Like dating, the hiring process can be somewhat difficult at times, leaving hiring managers wondering if there really is a light at the end of the tunnel. You invest endless hours meeting with multiple candidates, conducting numerous interview rounds filled with nervous jitters and anxiety on both ends, engaging in cordial small talk, worrying about making a good first impression, playing the field, refusing to settle and making an all-out effort... only for it to potentially not work out in the end. Eventually, you find “the one”—the dream candidate that you’ve been searching for from the beginning.
Although sometimes hard to spot, candidates reveal many red and green flags throughout the hiring process. Here are some to keep an eye out for.
If something in your gut feels off after the initial meeting, pay attention. First impressions matter when interviewing candidates. Look out for:
• Illogical career progression, or career regression/plateaus
• Inconsistent dates or things out of chronological order
• Unprofessional email addresses
• Being dishonest about hard skills, employment history or education
2. Not Doing Their Research
Candidates showing up to a job interview with zero knowledge of the company or why they would want to work there should set off alarm bells. At the bare minimum, candidates should be informed about recent company news, the type of clients you deal with and what drove them to apply to the job listing. Hiring, much like dating, requires an immense amount of effort, so these candidates should be willing to put in the work to land their next position. Candidates who are unenthusiastic in the interview process are a recipe for disaster when they become employees.
3. Mixed Messaging
Candidates who reschedule last minute, consistently show up late without a valid excuse or even “ghost” you are obviously eliminated from consideration.
On the other hand, employers should focus on designing a streamlined, consistent, efficient and fair hiring process. This is vital to allow for an easy and objective assessment of candidates. Honestly communicating with candidates on where they stand in the process is one of my top recommendations—applicants should never be left to just assume they didn’t get the role. No one appreciates getting “ghosted.”
1. Putting In The Work
Applicants who have worked at reputable companies and have a stable work history and strong job references are front-runners to continue moving through the hiring process. In my recent experience, job hopping, or spending less than two years at one company, is less of a concern now. Millennials and Gen-Z are switching jobs more frequently than previous generations. Employment gaps are not always considered the red flags they once were. The gig economy and the pandemic and its fallout play a considerable role in this changing sentiment.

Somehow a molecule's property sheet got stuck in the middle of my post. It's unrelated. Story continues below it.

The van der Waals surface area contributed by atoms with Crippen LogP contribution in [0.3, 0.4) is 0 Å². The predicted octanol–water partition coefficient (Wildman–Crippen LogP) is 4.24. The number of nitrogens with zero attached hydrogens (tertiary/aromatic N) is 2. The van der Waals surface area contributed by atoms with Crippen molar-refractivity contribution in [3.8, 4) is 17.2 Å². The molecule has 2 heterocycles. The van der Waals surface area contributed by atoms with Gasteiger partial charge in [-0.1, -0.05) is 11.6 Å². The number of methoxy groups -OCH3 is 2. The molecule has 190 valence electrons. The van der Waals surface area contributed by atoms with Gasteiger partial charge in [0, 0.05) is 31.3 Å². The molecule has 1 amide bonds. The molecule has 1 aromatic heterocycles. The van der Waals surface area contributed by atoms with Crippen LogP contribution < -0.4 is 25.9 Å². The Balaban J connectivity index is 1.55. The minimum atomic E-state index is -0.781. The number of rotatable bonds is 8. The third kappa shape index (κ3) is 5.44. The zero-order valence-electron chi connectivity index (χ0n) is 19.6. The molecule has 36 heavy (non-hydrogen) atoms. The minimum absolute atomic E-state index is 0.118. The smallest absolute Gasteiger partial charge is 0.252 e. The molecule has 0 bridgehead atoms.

The bottom line: Be open to hearing a candidate’s story when it comes to their work history and education. If they have the exact skills you are looking for, gaps in employment are not a total dealbreaker.
2. Good First Impressions
Candidates who join a job interview with knowledge about the company they’re interviewing for and why they want to work there are already making great first impressions. If they reference any recent company news or previous work with clients or can provide specific examples of what drove them to apply, they have an advantage over the competition.
3. The Stars Are Aligning
What kind of work environment is the candidate looking for? If it aligns with your company’s workplace policy (either remote, hybrid or fully in-office), this is a good sign. In addition, make sure to look for parallel core values and culture and personality fits.
Put an emphasis on company culture. Employees who feel empowered, happy and fulfilled in their current position will be loyal to their job and company. The interview is a great time to share the company’s core values.
4. Good Chemistry
Hard skills can be developed if someone wants to learn and be successful and is equipped with the right personality and mindset. But it’s almost impossible to fake soft skills like communication, teamwork, problem-solving and a positive attitude, and it's even harder to teach them. Candidates will either have interpersonal skills or they will not.
Be open, but know what you’re looking for when hiring for an open role. Leave your ego at the door when interviewing candidates. It’s not often that an applicant will come along and check off every single one of your boxes.